Despite the bowling ball that sat on Thompson's desk for years as a reminder of the alley he hoped to open one day, bowling was only part of the dream. Just as important, he says, was "to elevate the food component of the concept. I'm not really a bar guy, I'm really a restaurant guy." To that end, he tapped Sergio Romero, opening chef for Argyll, Thompson's lauded but now-defunct gastropub in Cherry Creek, to run the kitchen. (Thompson also owns Le Grand Bistro & Oyster House, and previously ran Brasserie Rouge, as well as billiards parlors both in and out of the state.)
Maybe the sticking point is the volume. If you've spent a few hours — or even a minute and a half — at PBS at night, you might assume I'm talking about the high-volume music, which rages like a snowmelt-flooded river out of the bar and into the diner, making it hard for servers to hear you when you try to flag them down for more of the beer-spiked fondue for your puffy pretzels. Most people don't seem to mind the decibels, but those who do probably walk in and walk out, or come earlier in the day, when the rest of the place (staff included) seems like it's trying to wake up. But I'm not referring to that kind of volume. I'm talking about business, which has exceeded Thompson's projections by a nifty 100 percent. A flurry of hiring has ensued, which likely explains why our server had never tried the ribs, why our dessert order was met with, "Yeah, totally," and why that okra showed up past curfew.
Unlike Tom's Urban 24, the spot I reviewed last week that feels like a diner even though it isn't, PBS is a diner that doesn't look like one. Other than the red neon "diner" sign by the kitchen, the place feels like a nightclub, with scuffed concrete floors, a long bar with nearly thirty dark-wood stools, and a row of flared, six-person booths. Planks salvaged from a barn in Longmont front the bar. Bulbs hang from the ceiling and grow dimmer with passing hours.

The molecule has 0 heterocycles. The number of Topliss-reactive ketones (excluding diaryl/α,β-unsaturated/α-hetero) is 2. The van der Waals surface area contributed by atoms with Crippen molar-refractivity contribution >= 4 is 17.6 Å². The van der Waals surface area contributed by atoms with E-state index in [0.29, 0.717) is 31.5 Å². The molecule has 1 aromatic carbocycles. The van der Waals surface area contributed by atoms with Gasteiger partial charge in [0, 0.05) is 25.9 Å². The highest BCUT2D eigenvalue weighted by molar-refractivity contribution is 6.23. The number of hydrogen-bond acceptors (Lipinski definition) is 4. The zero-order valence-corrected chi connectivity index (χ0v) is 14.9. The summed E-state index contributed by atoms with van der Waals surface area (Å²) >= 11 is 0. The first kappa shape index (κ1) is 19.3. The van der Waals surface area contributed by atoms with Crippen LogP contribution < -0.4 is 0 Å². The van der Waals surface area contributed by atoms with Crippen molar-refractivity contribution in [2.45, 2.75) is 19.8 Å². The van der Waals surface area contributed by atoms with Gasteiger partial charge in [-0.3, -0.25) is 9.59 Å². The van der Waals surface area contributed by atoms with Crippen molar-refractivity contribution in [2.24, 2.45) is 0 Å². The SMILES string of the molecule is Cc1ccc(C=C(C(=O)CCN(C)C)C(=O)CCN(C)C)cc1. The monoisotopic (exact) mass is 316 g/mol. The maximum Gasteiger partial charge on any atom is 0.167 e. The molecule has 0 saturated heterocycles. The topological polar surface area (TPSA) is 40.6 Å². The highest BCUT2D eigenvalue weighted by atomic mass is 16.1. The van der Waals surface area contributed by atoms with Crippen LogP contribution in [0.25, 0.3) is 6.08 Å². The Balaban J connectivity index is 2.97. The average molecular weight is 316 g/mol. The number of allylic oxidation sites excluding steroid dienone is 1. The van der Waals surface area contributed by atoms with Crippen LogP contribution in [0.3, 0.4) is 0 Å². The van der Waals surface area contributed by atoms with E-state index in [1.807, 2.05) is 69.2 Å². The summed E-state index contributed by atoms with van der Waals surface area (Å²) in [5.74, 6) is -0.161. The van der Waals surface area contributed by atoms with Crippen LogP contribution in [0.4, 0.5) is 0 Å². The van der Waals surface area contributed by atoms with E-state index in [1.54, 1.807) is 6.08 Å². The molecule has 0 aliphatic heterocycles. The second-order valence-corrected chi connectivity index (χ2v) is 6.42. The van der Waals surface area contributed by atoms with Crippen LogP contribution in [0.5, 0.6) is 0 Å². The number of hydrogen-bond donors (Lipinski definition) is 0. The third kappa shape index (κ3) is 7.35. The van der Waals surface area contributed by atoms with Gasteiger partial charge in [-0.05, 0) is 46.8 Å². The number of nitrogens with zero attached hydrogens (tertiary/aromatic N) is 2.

But it was conceived as a diner, so the menu includes turkey pot pie, served in a cast-iron skillet with a flaky, golden crust. Nearly every table seems to order one, but almost as many tables wind up asking for a takeout box, in part because the skillet is huge and in part because the filling is as runny as bisque. Sandwiches are also oversized, not to Carnegie Deli proportions, but big enough to warrant more boxes, especially the Reuben-like pastrami, with house-cured meat, scratch-made sauerkraut and melted Gruyère, and the open-faced Thanksgiving, which reminds me of green eggs and ham: You're sure you don't want it on a train or in a plane (Thanksgiving is seven months away, after all), until you take a bite of your friend's and decide that you actually do. Skip the deviled eggs, with a micro-dot of bacon jam and a filling nearly as dense as the whites. But do go for the burger, with grass-fed beef and your choice of spices (mouth of the South, Chinese 5 spice or 6-pepper) blended into the juicy patty. Enjoy the hot, skin-on fries that come with the burger; they're included in the price, which is more than many burger joints can say, and they're better than the lumpy grits. Top off your meal with a wedge of peanut-butter cheesecake with a crushed-pretzel crust, if it's available. Rachael McKinney's selection of pies, cookies and cakes changes daily, and it's worth feasting your eyes on the offerings in the display case before you order.